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Global Medical REIT Inc.  (NYSE:GMRE)
Q4 2019 Earnings Call
Mar 05, 2020, 9:00 a.m. ET

Contents:

  • Prepared Remarks
  • Questions and Answers
  • Call Participants

Prepared Remarks:


Operator

Greetings. Welcome to Global Medical REIT fourth-quarter and year-end 2019 earnings call. [Operator instructions] Please note, this conference is being recorded. I will now turn the conference over to Evelyn Infurna with investor relations.

Thank you. You may begin.

Evelyn Infurna -- Investor Relations

Thank you, operator. Good morning, everyone, and welcome to the Global Medical REIT fourth-quarter and year-end earnings conference call. Please note the use of forward-looking statements by the company on this conference call. Statements made on this call may include statements which are not historical facts and are considered forward-looking.

The company intends these forward-looking statements to be covered by the safe harbor provision for forward-looking statements contained in the Private Securities Litigation Reform Act of 1995 and is making this statement for purpose of complying with those safe harbor provisions. Furthermore, actual results may differ materially from those described in the forward-looking statements and will be affected by a variety of risks and factors that are beyond the company's control, including without limitation, those contained in the company's 10-K for the year ended December 31, 2019, which we expect to file in the next few days and its other Securities and Exchange Commission filings. The company assumes no obligation to update publicly any forward-looking statements, whether as a result of new information, future events or otherwise. Additionally, on this call, the company may refer to certain non-GAAP financial measures, such as funds from operations and adjusted funds from operations. You can find a tabular reconciliation of these non-GAAP financial measures to the most currently comparable GAAP numbers in the company's earnings release and in filings with the Securities and Exchange Commission.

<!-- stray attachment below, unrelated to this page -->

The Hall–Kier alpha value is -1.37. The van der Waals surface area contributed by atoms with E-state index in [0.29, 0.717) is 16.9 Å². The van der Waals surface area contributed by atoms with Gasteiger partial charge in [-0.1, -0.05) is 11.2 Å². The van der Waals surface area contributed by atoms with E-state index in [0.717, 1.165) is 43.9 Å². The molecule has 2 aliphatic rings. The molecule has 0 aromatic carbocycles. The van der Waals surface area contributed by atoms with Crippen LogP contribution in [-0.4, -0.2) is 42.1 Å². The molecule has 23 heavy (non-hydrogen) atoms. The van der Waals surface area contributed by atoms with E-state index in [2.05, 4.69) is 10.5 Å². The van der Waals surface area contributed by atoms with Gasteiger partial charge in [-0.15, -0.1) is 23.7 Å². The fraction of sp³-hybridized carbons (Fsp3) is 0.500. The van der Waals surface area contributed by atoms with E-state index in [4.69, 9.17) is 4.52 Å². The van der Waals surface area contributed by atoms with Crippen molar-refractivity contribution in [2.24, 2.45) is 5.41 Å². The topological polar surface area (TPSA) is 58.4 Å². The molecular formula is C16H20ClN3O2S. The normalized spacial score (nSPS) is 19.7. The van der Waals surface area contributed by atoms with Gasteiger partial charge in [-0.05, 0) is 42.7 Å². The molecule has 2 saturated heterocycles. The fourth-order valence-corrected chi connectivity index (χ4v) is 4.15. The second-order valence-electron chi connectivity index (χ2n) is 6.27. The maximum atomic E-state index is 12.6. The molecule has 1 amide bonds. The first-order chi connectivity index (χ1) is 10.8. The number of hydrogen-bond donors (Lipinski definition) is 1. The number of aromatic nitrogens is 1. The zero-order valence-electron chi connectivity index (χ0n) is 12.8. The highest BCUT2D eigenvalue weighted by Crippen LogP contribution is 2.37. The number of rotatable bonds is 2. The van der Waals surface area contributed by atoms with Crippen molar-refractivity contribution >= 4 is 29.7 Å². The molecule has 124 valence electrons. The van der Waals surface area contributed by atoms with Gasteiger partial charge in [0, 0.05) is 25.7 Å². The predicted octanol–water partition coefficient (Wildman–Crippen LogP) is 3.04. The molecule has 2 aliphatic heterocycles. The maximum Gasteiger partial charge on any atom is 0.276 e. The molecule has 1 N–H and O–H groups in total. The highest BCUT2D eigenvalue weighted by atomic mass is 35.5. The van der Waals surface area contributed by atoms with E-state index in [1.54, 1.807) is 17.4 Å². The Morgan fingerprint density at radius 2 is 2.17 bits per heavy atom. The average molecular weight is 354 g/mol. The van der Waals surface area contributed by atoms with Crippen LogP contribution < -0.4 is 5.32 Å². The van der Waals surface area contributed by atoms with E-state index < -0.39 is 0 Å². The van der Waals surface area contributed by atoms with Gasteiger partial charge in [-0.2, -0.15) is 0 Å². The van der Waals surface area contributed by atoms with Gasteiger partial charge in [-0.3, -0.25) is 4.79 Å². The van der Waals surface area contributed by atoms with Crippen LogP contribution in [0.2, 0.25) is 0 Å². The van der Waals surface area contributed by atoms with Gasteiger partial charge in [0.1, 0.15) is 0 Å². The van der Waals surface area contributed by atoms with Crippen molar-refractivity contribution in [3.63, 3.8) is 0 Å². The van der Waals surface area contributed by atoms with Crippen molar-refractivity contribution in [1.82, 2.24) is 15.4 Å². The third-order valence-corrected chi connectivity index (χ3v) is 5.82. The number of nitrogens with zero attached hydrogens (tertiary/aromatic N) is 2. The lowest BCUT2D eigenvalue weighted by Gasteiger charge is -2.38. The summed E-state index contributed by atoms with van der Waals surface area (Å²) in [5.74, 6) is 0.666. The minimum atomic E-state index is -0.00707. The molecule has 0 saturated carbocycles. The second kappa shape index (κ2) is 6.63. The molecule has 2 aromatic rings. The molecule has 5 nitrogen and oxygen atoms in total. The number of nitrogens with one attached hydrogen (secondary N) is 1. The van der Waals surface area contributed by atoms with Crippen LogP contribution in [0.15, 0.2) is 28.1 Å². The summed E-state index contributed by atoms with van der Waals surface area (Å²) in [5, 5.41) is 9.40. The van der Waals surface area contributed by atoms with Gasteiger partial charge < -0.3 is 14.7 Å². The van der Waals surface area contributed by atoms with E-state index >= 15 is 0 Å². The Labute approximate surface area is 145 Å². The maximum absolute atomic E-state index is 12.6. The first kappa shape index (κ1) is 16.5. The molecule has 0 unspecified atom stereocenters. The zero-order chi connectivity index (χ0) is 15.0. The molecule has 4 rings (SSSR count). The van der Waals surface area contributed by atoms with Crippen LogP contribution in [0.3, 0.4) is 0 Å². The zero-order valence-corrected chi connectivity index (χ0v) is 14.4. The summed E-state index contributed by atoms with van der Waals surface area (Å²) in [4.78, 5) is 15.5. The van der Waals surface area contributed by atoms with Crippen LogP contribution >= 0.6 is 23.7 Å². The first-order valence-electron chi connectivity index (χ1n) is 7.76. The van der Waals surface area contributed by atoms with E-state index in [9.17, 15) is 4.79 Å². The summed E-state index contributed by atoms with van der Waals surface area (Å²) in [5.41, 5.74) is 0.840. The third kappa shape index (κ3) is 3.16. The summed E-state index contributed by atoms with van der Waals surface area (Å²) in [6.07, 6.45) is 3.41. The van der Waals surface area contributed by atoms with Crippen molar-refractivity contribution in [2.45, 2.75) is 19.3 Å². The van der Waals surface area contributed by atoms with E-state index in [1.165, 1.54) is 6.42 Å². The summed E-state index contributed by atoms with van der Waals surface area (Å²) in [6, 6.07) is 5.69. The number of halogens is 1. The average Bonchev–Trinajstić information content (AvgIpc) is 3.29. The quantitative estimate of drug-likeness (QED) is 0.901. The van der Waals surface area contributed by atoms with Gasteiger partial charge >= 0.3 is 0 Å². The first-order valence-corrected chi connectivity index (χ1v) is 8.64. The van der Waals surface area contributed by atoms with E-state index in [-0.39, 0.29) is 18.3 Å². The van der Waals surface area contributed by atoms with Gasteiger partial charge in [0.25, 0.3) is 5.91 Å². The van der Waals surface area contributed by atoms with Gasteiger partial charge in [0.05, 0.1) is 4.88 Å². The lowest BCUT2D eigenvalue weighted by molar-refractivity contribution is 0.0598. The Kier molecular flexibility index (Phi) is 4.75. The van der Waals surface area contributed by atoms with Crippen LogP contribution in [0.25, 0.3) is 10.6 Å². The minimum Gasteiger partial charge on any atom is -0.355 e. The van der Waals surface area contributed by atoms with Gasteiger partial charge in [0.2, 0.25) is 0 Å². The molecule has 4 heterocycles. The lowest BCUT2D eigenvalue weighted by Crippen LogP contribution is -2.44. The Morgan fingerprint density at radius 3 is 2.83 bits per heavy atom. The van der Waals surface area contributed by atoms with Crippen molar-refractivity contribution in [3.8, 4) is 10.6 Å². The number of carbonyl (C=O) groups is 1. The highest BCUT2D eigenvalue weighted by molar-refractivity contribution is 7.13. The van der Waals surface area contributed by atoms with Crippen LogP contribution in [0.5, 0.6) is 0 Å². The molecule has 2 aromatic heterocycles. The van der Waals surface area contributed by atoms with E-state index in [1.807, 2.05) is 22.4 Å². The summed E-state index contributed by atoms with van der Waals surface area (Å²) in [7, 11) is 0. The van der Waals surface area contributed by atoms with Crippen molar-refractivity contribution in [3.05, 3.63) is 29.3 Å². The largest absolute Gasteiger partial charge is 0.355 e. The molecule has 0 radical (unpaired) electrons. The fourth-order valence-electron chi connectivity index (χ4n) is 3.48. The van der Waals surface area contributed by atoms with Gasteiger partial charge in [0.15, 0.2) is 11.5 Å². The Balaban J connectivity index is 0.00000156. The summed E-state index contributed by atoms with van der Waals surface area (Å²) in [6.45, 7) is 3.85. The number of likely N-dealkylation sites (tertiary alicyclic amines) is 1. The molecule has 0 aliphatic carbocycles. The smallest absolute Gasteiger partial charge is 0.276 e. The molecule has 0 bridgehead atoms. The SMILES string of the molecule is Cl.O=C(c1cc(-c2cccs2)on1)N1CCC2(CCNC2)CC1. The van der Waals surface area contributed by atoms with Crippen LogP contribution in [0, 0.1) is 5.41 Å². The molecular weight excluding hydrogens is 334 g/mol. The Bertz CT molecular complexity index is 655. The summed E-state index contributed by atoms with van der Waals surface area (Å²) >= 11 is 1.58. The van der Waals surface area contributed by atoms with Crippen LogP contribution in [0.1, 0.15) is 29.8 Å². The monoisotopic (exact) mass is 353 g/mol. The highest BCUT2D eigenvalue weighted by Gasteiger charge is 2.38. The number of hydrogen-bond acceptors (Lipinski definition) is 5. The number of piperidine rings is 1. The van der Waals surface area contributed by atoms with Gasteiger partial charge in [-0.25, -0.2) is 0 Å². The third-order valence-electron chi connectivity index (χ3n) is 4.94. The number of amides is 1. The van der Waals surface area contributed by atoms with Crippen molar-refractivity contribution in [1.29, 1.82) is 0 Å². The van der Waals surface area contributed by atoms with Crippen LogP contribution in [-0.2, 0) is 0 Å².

Additional information may be found on the investor relations page of the company's website at www.globalmedicalreit.com. I would now like to turn the call over to Jeff Busch, chief executive officer of Global Medical REIT.

Jeff Busch -- Chief Executive Officer